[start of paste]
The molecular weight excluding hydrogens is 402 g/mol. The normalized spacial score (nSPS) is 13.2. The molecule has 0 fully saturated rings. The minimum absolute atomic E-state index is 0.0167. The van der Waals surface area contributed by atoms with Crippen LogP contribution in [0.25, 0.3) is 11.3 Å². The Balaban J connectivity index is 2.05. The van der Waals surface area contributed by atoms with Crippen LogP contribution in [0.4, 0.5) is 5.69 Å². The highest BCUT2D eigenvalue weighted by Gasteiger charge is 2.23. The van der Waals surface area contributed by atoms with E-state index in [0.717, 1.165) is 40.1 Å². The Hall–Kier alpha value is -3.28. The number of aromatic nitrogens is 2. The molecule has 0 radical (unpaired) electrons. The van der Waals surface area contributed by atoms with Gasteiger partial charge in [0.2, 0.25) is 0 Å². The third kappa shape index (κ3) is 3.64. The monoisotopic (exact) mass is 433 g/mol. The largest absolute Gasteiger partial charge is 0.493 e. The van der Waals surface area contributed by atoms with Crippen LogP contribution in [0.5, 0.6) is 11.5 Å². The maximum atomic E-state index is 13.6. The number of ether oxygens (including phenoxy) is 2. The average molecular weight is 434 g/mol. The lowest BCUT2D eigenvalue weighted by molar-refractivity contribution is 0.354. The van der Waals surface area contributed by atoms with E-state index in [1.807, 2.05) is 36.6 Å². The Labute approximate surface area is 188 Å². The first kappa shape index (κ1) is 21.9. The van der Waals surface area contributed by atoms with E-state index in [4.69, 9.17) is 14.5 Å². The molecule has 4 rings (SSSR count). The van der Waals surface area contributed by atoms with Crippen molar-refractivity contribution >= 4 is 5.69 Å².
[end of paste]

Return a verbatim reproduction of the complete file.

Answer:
The molecular weight excluding hydrogens is 402 g/mol. The normalized spacial score (nSPS) is 13.2. The molecule has 0 fully saturated rings. The minimum absolute atomic E-state index is 0.0167. The van der Waals surface area contributed by atoms with Crippen LogP contribution in [0.25, 0.3) is 11.3 Å². The Balaban J connectivity index is 2.05. The van der Waals surface area contributed by atoms with Crippen LogP contribution in [0.4, 0.5) is 5.69 Å². The highest BCUT2D eigenvalue weighted by Gasteiger charge is 2.23. The van der Waals surface area contributed by atoms with E-state index in [0.717, 1.165) is 40.1 Å². The Hall–Kier alpha value is -3.28. The number of aromatic nitrogens is 2. The molecule has 0 radical (unpaired) electrons. The van der Waals surface area contributed by atoms with Gasteiger partial charge in [0.2, 0.25) is 0 Å². The third kappa shape index (κ3) is 3.64. The monoisotopic (exact) mass is 433 g/mol. The largest absolute Gasteiger partial charge is 0.493 e. The van der Waals surface area contributed by atoms with Crippen LogP contribution in [0.5, 0.6) is 11.5 Å². The maximum atomic E-state index is 13.6. The number of ether oxygens (including phenoxy) is 2. The average molecular weight is 434 g/mol. The lowest BCUT2D eigenvalue weighted by molar-refractivity contribution is 0.354. The van der Waals surface area contributed by atoms with E-state index in [1.807, 2.05) is 36.6 Å². The Labute approximate surface area is 188 Å². The first kappa shape index (κ1) is 21.9. The van der Waals surface area contributed by atoms with E-state index in [4.69, 9.17) is 14.5 Å². The molecule has 4 rings (SSSR count). The van der Waals surface area contributed by atoms with Crippen molar-refractivity contribution >= 4 is 5.69 Å².